The tone is generally old-fashioned, with the crisp British accents in which the French villagers communicate evoking – with a certain charm – the Warner Bros. pot-boilers of the 1940s. Director Saul Dibb, who made his debut with the inner-city gang drama Bullet Boy (2004), deploys a more contemporary sensibility only fleetingly, and usually in scenes of action and violence. An early air-raid sequence is terrifically handled, cleverly presenting the open air and sunshine of the French countryside as a source of terror, while brief glimpses of executions and interrogations stand out starkly against the curiously cosy tone of the film. These moments aside, one feels that Suite Française may play better on television, its mild intrigues and lovingly rendered period trappings seeming a perfect fit for a Sunday evening BBC drama.


Of the supporting cast, Scott Thomas is on autopilot mode, but still walks off with most of her scenes. Others, such as Eileen Atkins and Ruth Wilson, are given less to do, while rising star Margot Robbie is prominently billed, but has just a handful of lines as a rustic wench. That the part registers at all is more down to Robbie’s own peculiar blend of carnality and innocence than to anything in the script. Although the overall pacing is fairly smooth, the underused cast and truncated sub-plots suggest that the film has either been cut down from a much longer running time, or has been substantially reshaped in editing. Further evidence of tinkering comes in the form of a needless voice-over that is presumably intended to underscore Lucile’s emotional awakening, but has the unintended effect of making Williams’ understated central performance seem less expressive than it is.

David Turpin

15A (See IFCO for details)
107 minutes

Run All Night is released 13th March 2015



Cinema Review: Rust and Bone

DIR: Jacques Audiard WRI: Jacques Audiard, Thomas Bidegain   PRO: Jacques Audiard,  Martine Cassinelli  DOP: Stéphane Fontaine • ED: Juliette Welfling • DES: Michel Barthélémy • CAST:  Marion Cotillard, Matthias Schoenaerts, Armand Verdure, Céline Sallette

The plot of Rust and Bone – the latest film from A Prophet director Jacques Audiard – must have sounded absolutely ridiculous on paper. Orca whale attacks, bare-knuckle boxing tournaments, illegal surveillance rings, a severely disfigured protagonist… and that’s just the first half. There’s no denying that the execution can sometimes be contrived and silly too. And yet… Rust and Bone enthusiastically embraces its eccentric ideas and emerges as an involving, distinctive melodrama.


Matthias Schoenaerts plays Alain, who has moved into his sister’s house to get his young son away from his troubled mother. After procuring a job as a bouncer at a nightclub, Alain rescues Stéphanie (Marion Cotillard) from a group of aggressive admirers. While dropping her home, Alain discovers that Stéphanie thrives on male attention in order to make her partner jealous. Still, the two exchange phone numbers and that seems like the end of it… until marine mammal trainer Stéphanie suffers a terrible whale-related accident at work. It’s several months after the accident that, in the midst of a debilitating depression, she decides to call Alain. The two commence a very unusual friendship.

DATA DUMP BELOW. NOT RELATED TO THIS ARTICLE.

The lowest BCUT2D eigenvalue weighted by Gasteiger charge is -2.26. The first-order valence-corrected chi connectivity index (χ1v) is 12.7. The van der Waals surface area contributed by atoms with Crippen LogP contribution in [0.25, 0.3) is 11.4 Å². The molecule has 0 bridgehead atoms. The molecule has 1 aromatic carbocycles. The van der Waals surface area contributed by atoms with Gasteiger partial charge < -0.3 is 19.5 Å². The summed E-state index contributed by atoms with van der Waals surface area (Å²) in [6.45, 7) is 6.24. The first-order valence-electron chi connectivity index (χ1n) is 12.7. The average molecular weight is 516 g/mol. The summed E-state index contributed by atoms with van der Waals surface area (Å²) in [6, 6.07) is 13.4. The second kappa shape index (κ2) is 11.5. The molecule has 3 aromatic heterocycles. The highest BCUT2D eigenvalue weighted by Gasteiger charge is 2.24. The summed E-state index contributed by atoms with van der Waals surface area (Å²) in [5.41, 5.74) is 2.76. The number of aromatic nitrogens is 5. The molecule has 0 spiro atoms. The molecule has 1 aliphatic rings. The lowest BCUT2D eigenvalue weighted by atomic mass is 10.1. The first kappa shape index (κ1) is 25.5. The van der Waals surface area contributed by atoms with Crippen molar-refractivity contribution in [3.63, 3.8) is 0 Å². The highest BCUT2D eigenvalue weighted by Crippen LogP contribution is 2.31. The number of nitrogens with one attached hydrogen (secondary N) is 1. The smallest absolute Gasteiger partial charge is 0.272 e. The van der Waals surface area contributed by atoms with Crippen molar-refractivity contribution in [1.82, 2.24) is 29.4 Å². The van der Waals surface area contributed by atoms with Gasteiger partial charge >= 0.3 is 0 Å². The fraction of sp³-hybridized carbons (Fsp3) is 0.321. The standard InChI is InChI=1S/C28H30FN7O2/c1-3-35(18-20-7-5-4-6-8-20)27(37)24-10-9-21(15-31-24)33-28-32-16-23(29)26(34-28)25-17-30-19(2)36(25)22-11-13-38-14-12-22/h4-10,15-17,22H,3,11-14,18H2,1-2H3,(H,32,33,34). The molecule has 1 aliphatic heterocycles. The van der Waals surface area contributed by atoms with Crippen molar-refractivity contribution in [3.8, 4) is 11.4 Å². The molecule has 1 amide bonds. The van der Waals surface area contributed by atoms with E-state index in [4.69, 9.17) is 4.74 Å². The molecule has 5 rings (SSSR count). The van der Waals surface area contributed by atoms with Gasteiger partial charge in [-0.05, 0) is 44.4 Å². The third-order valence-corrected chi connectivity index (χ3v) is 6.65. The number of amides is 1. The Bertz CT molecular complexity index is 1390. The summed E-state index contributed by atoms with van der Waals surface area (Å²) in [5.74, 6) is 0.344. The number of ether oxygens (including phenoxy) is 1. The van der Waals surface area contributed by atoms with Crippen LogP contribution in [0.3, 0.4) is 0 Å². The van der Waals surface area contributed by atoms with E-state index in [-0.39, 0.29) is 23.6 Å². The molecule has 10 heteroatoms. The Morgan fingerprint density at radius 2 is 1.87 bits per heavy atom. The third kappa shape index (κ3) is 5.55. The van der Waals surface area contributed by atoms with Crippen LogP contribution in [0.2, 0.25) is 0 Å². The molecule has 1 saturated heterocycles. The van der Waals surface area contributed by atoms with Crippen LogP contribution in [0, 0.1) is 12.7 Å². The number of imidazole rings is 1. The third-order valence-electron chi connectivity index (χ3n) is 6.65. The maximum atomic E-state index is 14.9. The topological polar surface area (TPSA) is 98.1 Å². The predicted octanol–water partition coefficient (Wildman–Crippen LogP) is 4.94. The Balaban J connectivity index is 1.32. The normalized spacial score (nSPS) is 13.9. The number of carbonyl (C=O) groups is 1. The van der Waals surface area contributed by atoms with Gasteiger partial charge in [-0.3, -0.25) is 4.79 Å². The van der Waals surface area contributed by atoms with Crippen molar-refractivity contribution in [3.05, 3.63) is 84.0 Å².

A lot of Rust and Bone’s effectiveness is due to the stellar work by the two leads. Cotillard is the real deal, a genuine movie star – radiant and extraordinarily talented. Here, she turns in a hypnotically emotive and complex performance. Stéphanie is stuck in a situation where her whole personal and professional lifestyles have been cruelly ripped away. Luckily Audiard and Cotillard manage to quickly develop the character beyond the self-pity that initially seems doomed to define her. Schoenaerts, meanwhile, plays a protagonist who is convincingly allergic to commitment in all its forms. His journey to maturity is an often frustrating albeit ultimately rewarding one. Both roles are physically and emotionally demanding in very different ways, and the odd chemistry between the two make the inevitable romantic developments compelling.


The script adds a lot of complications to differentiate what is, in essence, an old-fashioned romance from the crowd. It’s certainly different, for better or worse – two lost souls bonding over illegal fighting tournaments leads to some absurd moments, and some third act dramatics are contrivances too far. Still, the bizarre set-ups gel surprisingly well with the understated, poetic romance and character arcs. The direction and cinematography are consistently strong – the film is rich with visual symbolism and Audiard is fully aware of the cinematic power of quiet contemplation. Given the film’s themes and dreamy presentation, comparisons to The Diving Bell and the Butterfly are not unwarranted, if not always favourable. A further stylistic flourish is a series of a peculiar yet effective music cues. I am no fan of Katy Perry’s Fireworks, but it soundtracks two of Rust and Bone’s most poignant and memorable sequences.


The strange tone and narrative of Rust and Bone might restrict its wider appeal – it’s hard to call if it will experience the same crossover success A Prophet enjoyed. It’s rough around the edges, certainly, but at its best Rust and Bone can be a truly intoxicating experience. The talented director and cast ensure what could have been a very silly film indeed evolves into something much more elegant.

Stephen McNeice

Rated 15A (see IFCO website for details)
122 mins

Rust and Bone is released on 2nd November 2012

Rust and Bone –  Official Website